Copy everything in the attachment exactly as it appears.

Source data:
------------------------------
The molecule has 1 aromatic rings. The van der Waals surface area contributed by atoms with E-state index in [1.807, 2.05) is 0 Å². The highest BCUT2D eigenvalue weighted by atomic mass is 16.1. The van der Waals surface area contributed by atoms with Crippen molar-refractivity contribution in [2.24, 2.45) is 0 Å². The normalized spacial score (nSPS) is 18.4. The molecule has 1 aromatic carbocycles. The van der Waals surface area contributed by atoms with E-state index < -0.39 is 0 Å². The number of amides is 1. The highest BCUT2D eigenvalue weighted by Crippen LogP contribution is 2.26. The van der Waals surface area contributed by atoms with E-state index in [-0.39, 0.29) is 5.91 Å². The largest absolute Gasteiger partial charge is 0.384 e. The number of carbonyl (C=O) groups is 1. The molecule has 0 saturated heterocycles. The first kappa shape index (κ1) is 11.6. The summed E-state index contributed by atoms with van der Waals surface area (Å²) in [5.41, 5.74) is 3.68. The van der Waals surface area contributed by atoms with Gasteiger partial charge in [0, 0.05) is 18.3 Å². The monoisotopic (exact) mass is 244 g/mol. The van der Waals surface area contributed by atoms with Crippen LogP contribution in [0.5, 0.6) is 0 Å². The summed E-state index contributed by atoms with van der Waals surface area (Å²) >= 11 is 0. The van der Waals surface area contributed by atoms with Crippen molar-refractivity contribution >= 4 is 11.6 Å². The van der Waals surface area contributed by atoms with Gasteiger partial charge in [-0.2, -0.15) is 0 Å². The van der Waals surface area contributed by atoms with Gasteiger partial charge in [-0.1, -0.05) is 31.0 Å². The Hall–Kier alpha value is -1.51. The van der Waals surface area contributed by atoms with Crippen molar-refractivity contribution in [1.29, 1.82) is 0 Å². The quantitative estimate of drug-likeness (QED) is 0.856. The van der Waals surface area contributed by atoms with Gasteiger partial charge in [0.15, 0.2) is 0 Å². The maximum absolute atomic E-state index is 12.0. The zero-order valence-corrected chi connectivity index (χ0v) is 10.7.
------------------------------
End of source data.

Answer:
The molecule has 1 aromatic rings. The van der Waals surface area contributed by atoms with E-state index in [1.807, 2.05) is 0 Å². The highest BCUT2D eigenvalue weighted by atomic mass is 16.1. The van der Waals surface area contributed by atoms with Crippen molar-refractivity contribution in [2.24, 2.45) is 0 Å². The normalized spacial score (nSPS) is 18.4. The molecule has 1 aromatic carbocycles. The van der Waals surface area contributed by atoms with E-state index < -0.39 is 0 Å². The number of amides is 1. The highest BCUT2D eigenvalue weighted by Crippen LogP contribution is 2.26. The van der Waals surface area contributed by atoms with E-state index in [-0.39, 0.29) is 5.91 Å². The largest absolute Gasteiger partial charge is 0.384 e. The number of carbonyl (C=O) groups is 1. The molecule has 0 saturated heterocycles. The first kappa shape index (κ1) is 11.6. The summed E-state index contributed by atoms with van der Waals surface area (Å²) in [5.41, 5.74) is 3.68. The van der Waals surface area contributed by atoms with Gasteiger partial charge in [0, 0.05) is 18.3 Å². The monoisotopic (exact) mass is 244 g/mol. The van der Waals surface area contributed by atoms with Crippen LogP contribution in [0.5, 0.6) is 0 Å². The summed E-state index contributed by atoms with van der Waals surface area (Å²) >= 11 is 0. The van der Waals surface area contributed by atoms with Crippen molar-refractivity contribution >= 4 is 11.6 Å². The van der Waals surface area contributed by atoms with Gasteiger partial charge in [-0.2, -0.15) is 0 Å². The van der Waals surface area contributed by atoms with Gasteiger partial charge in [-0.1, -0.05) is 31.0 Å². The Hall–Kier alpha value is -1.51. The van der Waals surface area contributed by atoms with Crippen molar-refractivity contribution in [1.29, 1.82) is 0 Å². The quantitative estimate of drug-likeness (QED) is 0.856. The van der Waals surface area contributed by atoms with Gasteiger partial charge in [0.15, 0.2) is 0 Å². The maximum absolute atomic E-state index is 12.0. The zero-order valence-corrected chi connectivity index (χ0v) is 10.7.